I wrote last year about the potential for growing use of wood-plastic composites in car design. Now comes word that bamboo-reinforced bioplastic may make its commercial debut in the interiors of Mitsubishi’s iMiEV Sport Air electric vehicle in 2010. Mitsubishi would not confirm the roll-out date, which has been rumored on car blogs. It’s no secret though tat Mitsubishi has been working on bamboo-reinforced bioplastic for at least four years. The Japanese OEM cuts bamboos into strips, removing the joints and then crushes them. Then hot steam is used to loosen the fibers, making it fit as a reinforcement. The bamboo will be reinforcing a novel bioplastic called PBS (polybutylene succinate) resins, which is derived from succinic acid and corn starch.
According to Mitsubishi’s tests, PBS/bamboo-fiber compound achieves an estimated 50% reduction in lifecycle carbon dioxide emissions over polypropylene. VOC (volatile organic compounds) levels are also reduced drastically over processed wood hardboards (roughly 85% in testing).
This slideshow includes several versions of multi-materials machines, two different composites processes including one at microscale, and two vastly different metals processes. Potential game-changers down the line include three microscale processes.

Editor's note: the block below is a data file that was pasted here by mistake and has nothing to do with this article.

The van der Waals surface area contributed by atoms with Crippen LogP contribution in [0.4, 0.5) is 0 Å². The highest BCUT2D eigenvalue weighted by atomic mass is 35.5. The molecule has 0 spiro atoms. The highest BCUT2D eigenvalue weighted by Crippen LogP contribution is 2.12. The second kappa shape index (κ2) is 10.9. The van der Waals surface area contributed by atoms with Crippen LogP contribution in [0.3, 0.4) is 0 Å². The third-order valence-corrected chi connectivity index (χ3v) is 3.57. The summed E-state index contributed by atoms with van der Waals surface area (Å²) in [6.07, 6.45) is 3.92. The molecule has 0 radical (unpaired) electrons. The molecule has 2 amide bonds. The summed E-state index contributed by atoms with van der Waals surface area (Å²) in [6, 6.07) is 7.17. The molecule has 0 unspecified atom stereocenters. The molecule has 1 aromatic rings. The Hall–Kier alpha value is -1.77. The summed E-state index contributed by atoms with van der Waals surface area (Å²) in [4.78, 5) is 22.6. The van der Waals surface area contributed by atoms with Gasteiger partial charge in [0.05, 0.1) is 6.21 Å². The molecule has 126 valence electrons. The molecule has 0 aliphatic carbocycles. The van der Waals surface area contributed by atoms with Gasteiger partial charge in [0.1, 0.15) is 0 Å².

UL is partnering with metals additive manufacturing (AM) supplier EOS to provide AM training to EOS's customers. It's designed to promote correct usage of AM technologies by OEMs and others in manufacturing.
To commemorate Earth Day, we take a look at the state of ocean plastic. If things don't change, by 2050 the oceans will contain more plastic than fish by weight. Here are the problems, as well as some solutions.
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